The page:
Sequential Monte Carlo with two gaussiansΒΆ

Sampling from \(n\)-dimensional distributions with multiple peaks with a standard Metropolis-Hastings algorithm can be difficult, if not impossible, as the Markov chain often gets stuck in either of the minima.

This problem can be avoided by running many (n_chains) Markov chains in parallel for (n_steps) steps. To speed this process up we do not sample right away from the posterior distribution, but rather from an intermediate distribution that is similar to the previous distribution. Once the sampling for all the chains is finished, the algorithm enters a ‘transitional stage’.

In this stage the similarity between the intermediate distributions is evaluated by a tempering parameter (beta), which is automatically determined from the sampling results (coefficient of variation - COV) from the previous intermediate distribution. If the COV is high the cooling is slow, resulting in small steps in beta and vice versa. Also based on the parameter distributions the MultivariateProposal is updated and new seed points for the following Markov chains are determined. The end points of the Markov chains with the highest likelihoods are chosen as new seed-points for the Markov chains of the next sampling stage.

So the sampling of the intermediate distributions is repeated until beta \(\ge\) 1, which means that the posterior distribution is reached. The final samples, i.e those stored in the trace, will be taken exclusively from this final stage and the number of samples will equal n_chains \(\times\) n_steps.

In [1]:
import pymc3 as pm
import numpy as np
from pymc3.step_methods import smc
import theano.tensor as tt
from matplotlib import pyplot as plt
from tempfile import mkdtemp
import shutil
%matplotlib inline

test_folder = mkdtemp(prefix='SMC_TEST')

The number of Markov chains and the number of steps each Markov chain is sampling has to be defined, as well as the tune_interval and the number of processors to be used in the parallel sampling. In this very simple example using only one processor is faster than forking the interpreter. However, if the calculation cost of the model increases it becomes more efficient to use many processors.

In [2]:
n_chains = 100
n_steps = 50
tune_interval = 10
n_jobs = 1

Define the number of dimensions for the multivariate gaussians, their weights and the covariance matrix.

In [3]:
n = 4

mu1 = np.ones(n) * (1. / 2)
mu2 = -mu1

stdev = 0.1
sigma = np.power(stdev, 2) * np.eye(n)
isigma = np.linalg.inv(sigma)
dsigma = np.linalg.det(sigma)

w1 = 0.1
w2 = (1 - w1)

The PyMC3 model. Note that we are making two gaussians, where one has w1 (90%) of the mass:

In [4]:
def two_gaussians(x):
    log_like1 = - 0.5 * n * tt.log(2 * np.pi) \
                - 0.5 * tt.log(dsigma) \
                - 0.5 * (x - mu1).T.dot(isigma).dot(x - mu1)
    log_like2 = - 0.5 * n * tt.log(2 * np.pi) \
                - 0.5 * tt.log(dsigma) \
                - 0.5 * (x - mu2).T.dot(isigma).dot(x - mu2)
    return tt.log(w1 * tt.exp(log_like1) + w2 * tt.exp(log_like2))


with pm.Model() as ATMIP_test:
    X = pm.Uniform('X',
                   shape=n,
                   lower=-2. * np.ones_like(mu1),
                   upper=2. * np.ones_like(mu1),
                   testval=-1. * np.ones_like(mu1),
                   transform=None)
    llk = pm.Potential('llk', two_gaussians(X))

Note: In contrast to other pymc3 samplers here we have to define a random variable like that contains the model likelihood. The likelihood has to be stored in the sampling traces along with the model parameter samples, in order to determine the coefficient of variation [COV] in each transition stage.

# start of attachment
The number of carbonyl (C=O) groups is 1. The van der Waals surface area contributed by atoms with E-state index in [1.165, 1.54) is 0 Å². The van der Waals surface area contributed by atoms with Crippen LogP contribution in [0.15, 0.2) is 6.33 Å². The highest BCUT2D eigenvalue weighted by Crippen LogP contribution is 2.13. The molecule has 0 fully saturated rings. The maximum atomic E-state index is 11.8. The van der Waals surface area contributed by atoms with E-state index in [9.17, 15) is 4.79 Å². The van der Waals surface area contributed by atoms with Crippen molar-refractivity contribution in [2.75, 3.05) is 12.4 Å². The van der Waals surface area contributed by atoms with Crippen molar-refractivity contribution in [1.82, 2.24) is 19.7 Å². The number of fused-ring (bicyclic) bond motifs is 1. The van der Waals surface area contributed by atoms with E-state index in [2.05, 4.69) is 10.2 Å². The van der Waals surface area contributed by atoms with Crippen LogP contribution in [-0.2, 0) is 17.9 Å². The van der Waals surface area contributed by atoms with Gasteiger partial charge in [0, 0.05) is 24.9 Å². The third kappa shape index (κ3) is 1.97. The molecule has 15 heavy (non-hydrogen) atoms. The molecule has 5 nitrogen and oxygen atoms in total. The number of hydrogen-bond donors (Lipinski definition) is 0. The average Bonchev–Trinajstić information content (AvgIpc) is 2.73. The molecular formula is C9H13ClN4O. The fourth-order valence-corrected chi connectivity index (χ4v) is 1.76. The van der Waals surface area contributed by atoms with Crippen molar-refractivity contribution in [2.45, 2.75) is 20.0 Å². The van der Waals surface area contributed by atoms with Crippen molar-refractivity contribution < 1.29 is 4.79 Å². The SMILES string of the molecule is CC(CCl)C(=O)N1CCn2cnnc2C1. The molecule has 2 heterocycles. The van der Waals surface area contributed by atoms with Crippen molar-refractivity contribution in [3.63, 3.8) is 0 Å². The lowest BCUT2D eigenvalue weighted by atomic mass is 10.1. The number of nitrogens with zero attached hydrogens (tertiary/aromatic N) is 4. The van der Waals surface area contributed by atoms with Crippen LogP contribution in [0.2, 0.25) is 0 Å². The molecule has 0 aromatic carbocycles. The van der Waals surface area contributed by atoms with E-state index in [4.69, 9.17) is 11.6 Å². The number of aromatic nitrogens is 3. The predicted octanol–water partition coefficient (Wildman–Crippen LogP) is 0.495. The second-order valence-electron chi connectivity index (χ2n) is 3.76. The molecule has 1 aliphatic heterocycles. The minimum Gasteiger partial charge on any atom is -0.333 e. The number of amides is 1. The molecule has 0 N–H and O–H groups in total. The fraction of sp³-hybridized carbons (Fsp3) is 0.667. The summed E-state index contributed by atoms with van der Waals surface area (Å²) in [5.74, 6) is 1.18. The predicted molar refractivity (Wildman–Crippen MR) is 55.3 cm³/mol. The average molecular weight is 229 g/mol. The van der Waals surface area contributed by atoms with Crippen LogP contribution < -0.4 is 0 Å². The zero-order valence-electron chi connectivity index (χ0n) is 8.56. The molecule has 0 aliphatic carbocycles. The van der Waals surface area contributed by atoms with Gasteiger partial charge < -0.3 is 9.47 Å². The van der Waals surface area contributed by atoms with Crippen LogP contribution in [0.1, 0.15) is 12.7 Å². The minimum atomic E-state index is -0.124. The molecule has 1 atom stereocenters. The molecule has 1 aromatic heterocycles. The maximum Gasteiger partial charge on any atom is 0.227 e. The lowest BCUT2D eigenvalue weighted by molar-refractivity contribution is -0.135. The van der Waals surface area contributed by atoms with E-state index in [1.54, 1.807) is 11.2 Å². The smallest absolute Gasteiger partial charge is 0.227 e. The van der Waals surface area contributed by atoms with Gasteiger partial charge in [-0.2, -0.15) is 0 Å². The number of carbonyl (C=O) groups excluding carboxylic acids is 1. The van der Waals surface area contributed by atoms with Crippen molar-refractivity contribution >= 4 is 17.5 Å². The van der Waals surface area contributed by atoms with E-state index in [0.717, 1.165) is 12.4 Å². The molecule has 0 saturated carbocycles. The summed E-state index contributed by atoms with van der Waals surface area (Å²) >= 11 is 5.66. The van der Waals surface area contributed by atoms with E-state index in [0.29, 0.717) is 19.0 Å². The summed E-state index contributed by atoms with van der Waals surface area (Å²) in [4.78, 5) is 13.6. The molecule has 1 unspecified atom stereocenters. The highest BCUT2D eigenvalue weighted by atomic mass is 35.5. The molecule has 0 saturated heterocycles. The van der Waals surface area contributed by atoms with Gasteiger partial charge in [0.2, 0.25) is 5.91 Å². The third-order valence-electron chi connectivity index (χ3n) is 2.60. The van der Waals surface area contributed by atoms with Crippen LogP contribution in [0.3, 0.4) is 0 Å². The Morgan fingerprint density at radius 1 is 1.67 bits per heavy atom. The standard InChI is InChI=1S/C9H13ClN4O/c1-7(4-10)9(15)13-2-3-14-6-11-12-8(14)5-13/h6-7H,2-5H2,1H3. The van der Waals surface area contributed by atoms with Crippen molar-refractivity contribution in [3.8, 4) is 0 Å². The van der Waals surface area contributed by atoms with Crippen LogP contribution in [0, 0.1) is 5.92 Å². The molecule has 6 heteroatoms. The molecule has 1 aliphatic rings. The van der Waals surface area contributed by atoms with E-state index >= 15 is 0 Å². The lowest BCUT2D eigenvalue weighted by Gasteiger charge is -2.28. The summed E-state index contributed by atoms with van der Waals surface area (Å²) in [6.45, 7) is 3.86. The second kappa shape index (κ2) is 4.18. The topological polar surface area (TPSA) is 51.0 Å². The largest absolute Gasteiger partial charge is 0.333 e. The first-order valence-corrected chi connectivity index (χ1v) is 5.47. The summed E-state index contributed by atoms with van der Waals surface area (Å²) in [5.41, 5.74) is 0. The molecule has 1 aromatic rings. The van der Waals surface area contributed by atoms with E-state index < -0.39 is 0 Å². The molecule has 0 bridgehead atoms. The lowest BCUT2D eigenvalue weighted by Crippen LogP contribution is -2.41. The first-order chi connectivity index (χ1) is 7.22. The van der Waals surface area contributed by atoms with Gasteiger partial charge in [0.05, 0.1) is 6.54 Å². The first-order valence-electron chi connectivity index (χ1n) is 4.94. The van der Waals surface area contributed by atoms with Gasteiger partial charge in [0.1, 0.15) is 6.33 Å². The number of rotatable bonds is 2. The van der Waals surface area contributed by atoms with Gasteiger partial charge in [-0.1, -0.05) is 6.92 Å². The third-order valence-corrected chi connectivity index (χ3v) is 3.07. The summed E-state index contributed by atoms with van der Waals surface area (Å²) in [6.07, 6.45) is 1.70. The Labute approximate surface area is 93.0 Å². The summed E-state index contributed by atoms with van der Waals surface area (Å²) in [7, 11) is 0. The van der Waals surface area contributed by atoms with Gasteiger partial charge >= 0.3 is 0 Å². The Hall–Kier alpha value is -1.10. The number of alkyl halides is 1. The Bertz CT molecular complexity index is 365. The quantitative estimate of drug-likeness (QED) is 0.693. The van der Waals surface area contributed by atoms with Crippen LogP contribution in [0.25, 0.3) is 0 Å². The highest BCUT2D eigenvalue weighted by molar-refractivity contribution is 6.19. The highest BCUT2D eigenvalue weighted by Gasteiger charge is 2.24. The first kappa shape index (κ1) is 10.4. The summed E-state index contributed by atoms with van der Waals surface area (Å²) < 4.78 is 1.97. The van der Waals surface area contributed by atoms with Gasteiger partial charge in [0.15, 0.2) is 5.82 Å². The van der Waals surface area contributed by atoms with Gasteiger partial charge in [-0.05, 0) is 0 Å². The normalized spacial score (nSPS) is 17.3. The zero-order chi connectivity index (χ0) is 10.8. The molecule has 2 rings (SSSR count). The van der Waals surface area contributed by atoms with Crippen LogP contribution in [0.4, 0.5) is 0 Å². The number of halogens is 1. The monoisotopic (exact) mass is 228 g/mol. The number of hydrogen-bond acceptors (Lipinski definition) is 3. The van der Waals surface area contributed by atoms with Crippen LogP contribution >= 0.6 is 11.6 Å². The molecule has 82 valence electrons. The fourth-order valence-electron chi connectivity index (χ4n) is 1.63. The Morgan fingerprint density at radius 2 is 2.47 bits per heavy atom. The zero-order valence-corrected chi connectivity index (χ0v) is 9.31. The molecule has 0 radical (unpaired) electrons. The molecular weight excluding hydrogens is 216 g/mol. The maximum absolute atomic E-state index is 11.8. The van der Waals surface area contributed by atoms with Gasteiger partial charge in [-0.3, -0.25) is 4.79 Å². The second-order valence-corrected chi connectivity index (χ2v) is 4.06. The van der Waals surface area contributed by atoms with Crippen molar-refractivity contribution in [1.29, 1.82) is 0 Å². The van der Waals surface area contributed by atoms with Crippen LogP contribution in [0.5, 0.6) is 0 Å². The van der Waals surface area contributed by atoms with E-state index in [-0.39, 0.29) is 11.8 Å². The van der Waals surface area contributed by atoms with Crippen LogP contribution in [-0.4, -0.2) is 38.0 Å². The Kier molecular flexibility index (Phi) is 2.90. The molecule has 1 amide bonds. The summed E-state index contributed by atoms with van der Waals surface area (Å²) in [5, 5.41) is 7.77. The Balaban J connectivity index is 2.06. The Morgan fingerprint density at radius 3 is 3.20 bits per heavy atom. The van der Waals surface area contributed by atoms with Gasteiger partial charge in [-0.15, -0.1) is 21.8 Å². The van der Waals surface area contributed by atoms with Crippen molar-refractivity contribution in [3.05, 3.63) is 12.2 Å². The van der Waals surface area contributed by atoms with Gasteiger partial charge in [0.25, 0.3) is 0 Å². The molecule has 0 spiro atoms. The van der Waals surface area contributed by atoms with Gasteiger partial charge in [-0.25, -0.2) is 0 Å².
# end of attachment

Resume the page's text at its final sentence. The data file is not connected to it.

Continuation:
Finally, we initialise the sampler and execute the sampling:

In [5]:
trace = smc.sample_smc(
    n_steps=n_steps,
    n_chains=n_chains,
    tune_interval=tune_interval,
    n_jobs=n_jobs,
    progressbar=False,
    stage=0,
    homepath=test_folder,
    model=ATMIP_test)
/home/osvaldo/Documentos/Proyectos/01_PyMC3/pymc3/pymc3/step_methods/smc.py:477: UserWarning: Warning: SMC is an experimental step method, and not yet recommended for use in PyMC3!
  warnings.warn(EXPERIMENTAL_WARNING)
Argument `step` is None. Auto-initialising step object using given/default parameters.
/home/osvaldo/Documentos/Proyectos/01_PyMC3/pymc3/pymc3/step_methods/smc.py:120: UserWarning: Warning: SMC is an experimental step method, and not yet recommended for use in PyMC3!
  warnings.warn(EXPERIMENTAL_WARNING)
Adding model likelihood to RVs!
Init new trace!
Sample initial stage: ...
Beta: 0.000000 Stage: 0
Initialising chain traces ...
Sampling ...
Beta: 0.010674 Stage: 1
Initialising chain traces ...
Sampling ...
Beta: 0.030207 Stage: 2
Initialising chain traces ...
Sampling ...
Beta: 0.063913 Stage: 3
Initialising chain traces ...
Sampling ...
Beta: 0.147236 Stage: 4
Initialising chain traces ...
Sampling ...
Beta: 0.331775 Stage: 5
Initialising chain traces ...
Sampling ...
Beta: 0.715936 Stage: 6
Initialising chain traces ...
Sampling ...
Beta > 1.: 1.436152
Sample final stage
Initialising chain traces ...
Sampling ...

Note: Complex models run for a long time and might stop for some reason during the sampling. In order to restart the sampling in the stage when the sampler stopped, set the stage argument to the right stage number(stage=4). The rm_flag determines whether existing results are deleted - there is NO additional warning, so the user should pay attention to that one!

Plotting the results using the traceplot:

In [6]:
pm.traceplot(trace);
../_images/notebooks_SMC2_gaussians_13_0.png

Finally, we delete the sampling result folder. This folder may occupy significant disc-space (Gigabytes), depending on the number of sampling parameters for complex models. So we advice the user to check in advance if there is enough space on the disc.

In [7]:
shutil.rmtree(test_folder)